3.  Should you put worms in potted plants?

Whether it is a good idea to keep earthworms in potted plants depends on many factors. 

In general, it is not suitable to keep worms in potted plants due to the following factors:

Pot size too small

The pot size is probably the most important factor because it determines how much space the worm can move around to seek out the best food and environment with best moisture and other living conditions. 

Worms are definitely not suitable for pots or containers smaller than 16 inches (40 cm) or 10 gallons (38 liters).  Most houseplants are in pots much smaller than this.  It is hard to maintain a rather constant level of moisture in a small pot.  The soil either is too dry or too moist after watering and the worm would have nowhere to move to and would eventually die or escape. 

Also, if there is not enough space and thus little food available, they would most likely be eating plant roots as mentioned previously in this article.

Sterilized potting mix

If your plant is potted in a commercial potting mix, it is often sterilized with no living microorganisms and organic content and thus there will not be food for worms.  Starving worms could feed on the living plant roots or escape out of the pot.

Growing medium becomes too loose

Most houseplants fit in the pot snuggly with only a little space left for the soil.  Having worms in the pot would loosen the soil too much and the root ball would lose its body.      

If it is in a pot or garden that is big enough, the worms would have enough space to move around and will not necessarily be limited near the root area.

Chunky growing medium breaks down quickly

For plants that require more aeration around the roots, your chunky growing medium such as bark chips may break down more quickly than expected because of the existence of earthworms.  This would reduce the particle size of the growing medium, which would become too waterlogged for the plants.

Use worm castings instead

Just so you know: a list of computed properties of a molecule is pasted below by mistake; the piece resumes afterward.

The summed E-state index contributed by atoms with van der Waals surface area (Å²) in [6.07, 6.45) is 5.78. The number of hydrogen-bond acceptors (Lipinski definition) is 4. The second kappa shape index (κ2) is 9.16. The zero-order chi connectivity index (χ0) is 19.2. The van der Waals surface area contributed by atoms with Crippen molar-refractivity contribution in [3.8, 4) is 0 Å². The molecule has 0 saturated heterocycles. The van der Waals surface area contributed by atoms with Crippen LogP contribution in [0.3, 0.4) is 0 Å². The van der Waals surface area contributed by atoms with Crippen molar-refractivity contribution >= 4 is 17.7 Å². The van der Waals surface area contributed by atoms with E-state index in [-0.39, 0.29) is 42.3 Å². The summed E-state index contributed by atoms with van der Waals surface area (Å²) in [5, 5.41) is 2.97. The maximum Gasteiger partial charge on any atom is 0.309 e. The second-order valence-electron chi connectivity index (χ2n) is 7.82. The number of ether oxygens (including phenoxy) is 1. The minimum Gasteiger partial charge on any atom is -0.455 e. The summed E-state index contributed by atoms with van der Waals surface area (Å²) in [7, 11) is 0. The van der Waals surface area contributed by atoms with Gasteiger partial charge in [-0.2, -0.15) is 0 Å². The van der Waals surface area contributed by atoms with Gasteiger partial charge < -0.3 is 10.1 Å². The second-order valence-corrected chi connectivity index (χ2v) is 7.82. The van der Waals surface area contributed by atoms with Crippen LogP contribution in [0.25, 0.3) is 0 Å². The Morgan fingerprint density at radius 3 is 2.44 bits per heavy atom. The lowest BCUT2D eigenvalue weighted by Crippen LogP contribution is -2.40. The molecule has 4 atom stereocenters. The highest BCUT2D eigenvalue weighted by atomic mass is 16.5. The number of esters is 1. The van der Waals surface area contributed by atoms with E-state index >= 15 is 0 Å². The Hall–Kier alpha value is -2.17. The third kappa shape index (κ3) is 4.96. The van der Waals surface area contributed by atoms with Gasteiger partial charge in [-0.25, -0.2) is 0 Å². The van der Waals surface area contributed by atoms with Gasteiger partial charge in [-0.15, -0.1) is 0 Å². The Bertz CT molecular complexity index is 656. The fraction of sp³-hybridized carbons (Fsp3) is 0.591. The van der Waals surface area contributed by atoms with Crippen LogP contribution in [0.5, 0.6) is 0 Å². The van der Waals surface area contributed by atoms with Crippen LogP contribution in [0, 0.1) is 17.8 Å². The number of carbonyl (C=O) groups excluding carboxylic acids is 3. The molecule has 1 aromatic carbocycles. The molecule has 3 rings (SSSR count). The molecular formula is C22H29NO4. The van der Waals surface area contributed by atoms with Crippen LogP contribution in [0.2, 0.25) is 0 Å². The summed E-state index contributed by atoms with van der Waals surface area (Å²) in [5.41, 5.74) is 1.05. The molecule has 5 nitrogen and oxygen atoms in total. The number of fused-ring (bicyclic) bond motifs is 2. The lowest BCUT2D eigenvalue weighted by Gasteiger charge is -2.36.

The major benefit of having worms in the soil is mainly for aerating the soil and their worm castings.  You can put worm castings in your potted plants as a fertilizer for your plants and to increase the drainage and water retention of your soil. 

This video shows the results of an experiment of putting worms in small pots:

4.  What type of worms to put in potted plants?

Not all worms are beneficial for the garden and plants.  The best are two types of earthworms, namely the nightcrawler worms (better) and red wigglers.


Nightcrawlers (Lumbricus terrestris), or simply “garden worms”, are most commonly seen in garden soil.

They are brown in color.  They are “anecic” earthworms as they make vertical burrows in the soil to travel to feed on the topsoil, collect their food and drag it to their burrows in the subsoil.

They are light-sensitive (hence their name) and wait until it is dark to burrow to the top of the soil to feed on the decaying plant litter.  They turn and aerate the soil as they plow through different layers of soil back and forth the top layer and a lower layer of soil.

There are two types of nightcrawlers.

  • Canadian nightcrawlers can grow between 11 – 14 inches (28 – 36 cm) long and are highly sensitive to warm temperatures.
  • European nightcrawlers can grow between 2.5 – 3.5 inches (6 – 9cm) long.